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Guam stuck on CDC's high-risk list as tourism moves to reopen

Guam stuck on CDC's high-risk list as tourism moves to reopen

NOT BUSY: A lone United Airlines aircraft is seen parked on the tarmac of the A.B. Won Pat International Airport on Friday. Guam's tourism arrivals have not been busy, in part because of COVID-19 restrictions. Dontana Keraskes/The Guam Daily Post

Guam has relaxed most of its COVID-19 restrictions and looks to welcome back tourists by May, but the island remains unable to convince the U.S. Centers for Disease Control and Prevention that it is now a safe travel destination.

As of Monday, the CDC still listed Guam as a "very high" risk travel destination because of COVID-19.

Guam remains at level 4 on the CDC list, which tells travelers to "avoid all travel to Guam."

Guam's COVID-19 infection, hospitalization and death rates have significantly declined, and is now among the leading areas on U.S. soil in terms of fully and partially vaccinating its population against the novel coronavirus.

Sen. Tony Ada pointed out Guam's unchanged CDC designation to Guam Visitors Bureau President Carl Gutierrez and other GVB officials during Tuesday's informational hearing on reopening tourism.

"We can say that Guam is the safest destination that our tourists can come, but when people Google our island, and they see that the CDC still has an issue with us, then I think that will counterattack what we're trying to do in bringing (back) tourists to Guam," Ada said at the hearing held by Sen. Amanda Shelton's tourism committee.

Ada asked whether Guam has asked the CDC to change its designation of Guam.

"It's not for lack of trying, believe me," Gutierrez told senators, adding this got caught up in federal bureaucracy.

The Department of Public Health and Social Services, he said, has been working on changing Guam's risk status. Gov. Lou Leon Guerrero also previously wrote to the CDC to clarify its ranking.

Most COVID-19 social and business restrictions have been relaxed and the governor has lowered Guam's Pandemic Condition of Readiness from 2 to 3.

Guam's COVID-19 Area Risk, or CAR, Score is 0.1 as of Tuesday, and has been very low since December 2020. The sustained, safe threshold is 2.5.

GVB finance officer Josie Villanueva, in responding to a question from Sen. Telo Taitague, said the bureau has not received allotments for three months of about $1.5 million.

Bureau officials look to receive a portion of the anticipated $661 million in federal direct pandemic relief to GovGuam, to go toward tourism reopening efforts.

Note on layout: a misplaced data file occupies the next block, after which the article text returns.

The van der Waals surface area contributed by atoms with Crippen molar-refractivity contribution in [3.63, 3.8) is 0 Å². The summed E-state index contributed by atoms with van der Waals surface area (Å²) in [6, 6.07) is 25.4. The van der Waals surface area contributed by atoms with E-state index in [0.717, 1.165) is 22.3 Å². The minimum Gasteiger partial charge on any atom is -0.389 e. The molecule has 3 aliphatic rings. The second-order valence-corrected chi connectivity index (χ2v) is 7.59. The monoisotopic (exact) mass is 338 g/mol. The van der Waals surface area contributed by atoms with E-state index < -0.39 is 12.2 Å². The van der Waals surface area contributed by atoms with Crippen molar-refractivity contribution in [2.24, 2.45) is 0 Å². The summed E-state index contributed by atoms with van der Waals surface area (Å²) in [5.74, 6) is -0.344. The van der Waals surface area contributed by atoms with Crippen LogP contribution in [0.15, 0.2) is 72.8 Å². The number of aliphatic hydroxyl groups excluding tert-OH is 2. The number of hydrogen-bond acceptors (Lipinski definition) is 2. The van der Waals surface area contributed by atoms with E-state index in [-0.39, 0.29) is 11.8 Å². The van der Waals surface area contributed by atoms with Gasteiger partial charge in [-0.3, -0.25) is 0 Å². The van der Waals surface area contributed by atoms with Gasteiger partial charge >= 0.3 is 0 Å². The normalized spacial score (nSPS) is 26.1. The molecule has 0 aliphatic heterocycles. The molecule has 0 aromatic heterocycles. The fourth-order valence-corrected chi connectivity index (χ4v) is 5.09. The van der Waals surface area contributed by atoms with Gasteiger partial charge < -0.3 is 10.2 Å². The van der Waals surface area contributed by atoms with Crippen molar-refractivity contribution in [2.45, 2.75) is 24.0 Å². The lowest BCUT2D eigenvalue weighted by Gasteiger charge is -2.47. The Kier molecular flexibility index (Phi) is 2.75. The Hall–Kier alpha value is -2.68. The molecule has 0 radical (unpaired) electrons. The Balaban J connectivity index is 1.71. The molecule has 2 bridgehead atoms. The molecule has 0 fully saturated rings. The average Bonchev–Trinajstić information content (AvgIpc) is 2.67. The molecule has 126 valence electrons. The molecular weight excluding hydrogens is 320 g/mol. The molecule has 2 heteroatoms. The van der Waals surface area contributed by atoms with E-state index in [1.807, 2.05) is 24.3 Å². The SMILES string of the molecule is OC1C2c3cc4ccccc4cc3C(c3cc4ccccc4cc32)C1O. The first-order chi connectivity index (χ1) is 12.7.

Loosening up travel restrictions

GVB Vice President Gerry Perez told senators that the governor formed an interagency Tourism Reopening Task Force to look into loosening up what GVB believes to be "overly restrictive" travel protocols, such as a mandatory 14-day quarantine even for those who have tested negative for COVID-19 and received COVID-19 vaccination.

Perez said similar island destinations have regained 20% to 30% of their pre-COVID-19 arrivals, but Guam's has fallen short.

Without military and business travel to Guam since the start of the pandemic, Guam's arrivals would have been far worse.

"The one common denominator is that no quarantine is required with a negative PCR test," Perez said of the approach in other destinations.

On Guam, he said, "our local medical community is not quite comfortable with that."

The task force comprises representatives from GVB, Public Health, the A.B. Won Pat Guam International Airport Authority and the Guam Hotel and Restaurant Association "working to modify current restrictive protocols," Perez said.

Perez said if the task force is able to ease travel protocols, GVB's revised projected fiscal year 2021 arrivals of 82,148 could go up to 107,000-plus or eve upward of 130,000.

"The market potential is there. Safety and costs remain top concerns across all markets," Perez said, especially for Korean, Japanese and Taiwanese travelers.

Shelton and other senators asked whether GVB could consider asking the policy committee on vaccination to also prioritize the COVID-19 vaccination for front-line workers of the tourism industry.

That could also be a good marketing tool to advertise Guam as a safe destination, because tourism workers are vaccinated, Sen. Chris Duenas said.

Perez said the task force's first formal meeting is today, which is mainly to designate "who needs to do what, when, where and how."

He also said the task force needs to craft a risk-proportionate policy that recognizes the need to keep Guam safe and allows travelers to visit safely. This was brought up during the last GVB board meeting as well.

Perez said the overarching issue is increasing the vaccination of the local community, and Guam officials have been expressing optimism in reaching herd immunity or vaccination of about 100,000 of the population by the summer.

Haidee Eugenio Gilbert

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